The second reading today often offends modern sensibilities when Saint Paul writes that the “husband is head of his wife” and that “[w]ives should be subordinate to their husbands” (Ephesians 5:22-23). Indeed, when one bride mistakenly selected this passage for her wedding, I remember the bridesmaid reading it aloud during the ceremony while at the same time rolling her eyes many times in an exaggerated fashion to make her disapproval clearly known.
As I pointed out in my homily, however, an often missed point is that Saint Paul actually wrote that both husbands and wives should be “subordinate to one another out of reverence for Christ” (Ephesians 5:21). While his instruction to women perhaps too uncritically accepted conventional standards, the essence of the passage actually is directed to husbands. In fact, what Paul had to say to men was nothing short of groundbreaking and radical.
At the time Paul was writing, husbands had complete dominion over their wives. They were considered little more than property with which the husband could do as he saw fit. Wives were often abused and mistreated as a result. Paul’s radical message is that the basis of Christian marriage is love, not authority. Moreover, the husband is to imitate Christ’s sacrifice on the cross and “hand himself over for” his bride (Ephesians 5:25), because the very definition of love is self-donation and subordination to the one who is loved.
Indeed, any form of authentic love is marked by the mutual submission of one to the other, including Christian discipleship. As followers of Christ, we are called to die to ourselves out of love for our neighbor. Stewardship expresses this call to discipleship through various forms of service using our God-given time, talents, and treasure. In seeking to serve and not be served, we follow the command to love others and imitate Christ in the process.
--Father Roger Gustafson, Pastor
As part of our Faith Answering Questions message series, we received several questions from parishioners about the death penalty. Here is a response from our staff bulletin writer, Claire Kosewic.
The Roman Catholic Church has an “unconditionally pro-life” stance, which means that all human life must be protected, honored, and cherished as gifts from God. Although the issue of the death penalty has raised a great deal of debate among Catholics, the U.S Bishops, in a document entitled, A Culture of Life, argue that (i) God set a precedent in the Bible for the exercise of mercy towards those who commit heinous crimes, and (ii) the practice of the death penalty not only goes against Jesus’ most important commandment but negatively impacts all of human society.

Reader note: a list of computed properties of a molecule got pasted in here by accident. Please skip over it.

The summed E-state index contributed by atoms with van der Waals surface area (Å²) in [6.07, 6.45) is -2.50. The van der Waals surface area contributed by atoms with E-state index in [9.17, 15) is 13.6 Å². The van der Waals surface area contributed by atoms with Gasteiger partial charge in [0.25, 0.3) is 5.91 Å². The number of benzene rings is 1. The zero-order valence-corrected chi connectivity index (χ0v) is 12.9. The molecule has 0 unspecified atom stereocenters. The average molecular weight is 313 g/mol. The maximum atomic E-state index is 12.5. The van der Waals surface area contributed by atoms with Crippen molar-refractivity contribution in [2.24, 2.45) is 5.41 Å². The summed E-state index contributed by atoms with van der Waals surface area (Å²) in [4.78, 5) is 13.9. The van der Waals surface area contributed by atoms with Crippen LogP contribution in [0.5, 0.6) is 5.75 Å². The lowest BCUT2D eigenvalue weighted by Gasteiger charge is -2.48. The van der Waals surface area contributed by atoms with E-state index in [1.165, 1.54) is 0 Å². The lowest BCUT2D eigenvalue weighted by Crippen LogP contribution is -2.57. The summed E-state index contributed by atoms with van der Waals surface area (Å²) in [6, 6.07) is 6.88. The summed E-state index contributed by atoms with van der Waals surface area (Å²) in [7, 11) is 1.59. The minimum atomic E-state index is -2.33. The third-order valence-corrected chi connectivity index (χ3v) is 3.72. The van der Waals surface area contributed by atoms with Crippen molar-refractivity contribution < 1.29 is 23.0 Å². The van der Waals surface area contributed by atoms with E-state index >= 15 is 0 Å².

In chapter four of the Book of Genesis, Adam and Eve have two sons, Cain and Abel. Time passes, and both sons bring offerings to the Lord. For whatever reason, God looks with favor on Abel’s offering, but not Cain’s. Overwrought with anger and jealousy, Cain attacks Abel and kills him. Although he tries to deny it when God confronts him about the murder, Cain eventually admits his crime. Rather than condemning him to death, God shows mercy and allows Cain to live. He will have to live in exile, however, which will make him a target for others. In another act of mercy, God marks him with a special tattoo — a sign to all that Cain is protected by God, and that no one is ever to harm him.
The story of Cain and Abel sets a clear biblical precedent against the death penalty. Cain committed murder, one of the most abominable of all crimes, yet God acted with mercy towards him. We, too, must follow that example of unconditional love and forgiveness. No sin is too great to repent from, we are taught. And, rarely (if ever), does the act of taking another human life bring closure to those directly affected by the crime.
The United States Conference of Catholic Bishops wrote, “No act, even an execution, can bring back a loved one or heal terrible wounds. The pain and loss of one death cannot be wiped away by another death. . . . We also share the . . . loss and heartache that are the result of unspeakable acts of violence. Our family of faith must care for sisters and brothers who have been wounded by violence and support them in their loss and search for justice. They deserve our compassion, solidarity, and support. However, standing with the families of victims does not compel us to support the use of the death penalty.”
Furthermore, they wrote, “When the State, in our names and with our taxes, ends a human life despite having non-lethal alternatives, it suggests that society can overcome violence with violence. The use of the death penalty ought to be abandoned not only for what it does to those executed, but for what it does to all of society.” In supporting the death penalty, we support a culture of violence, hatred, and vengeance, not a culture of love, forgiveness, and compassion, as we are called to do in Jesus.
During Mass, we’ve been addressing some of your more complex questions about the Catholic faith in our message series, Faith Answering Questions. Here are a few less weighty but still interesting questions we received:
1. What is the Church’s rule on fasting before communion? How has it changed?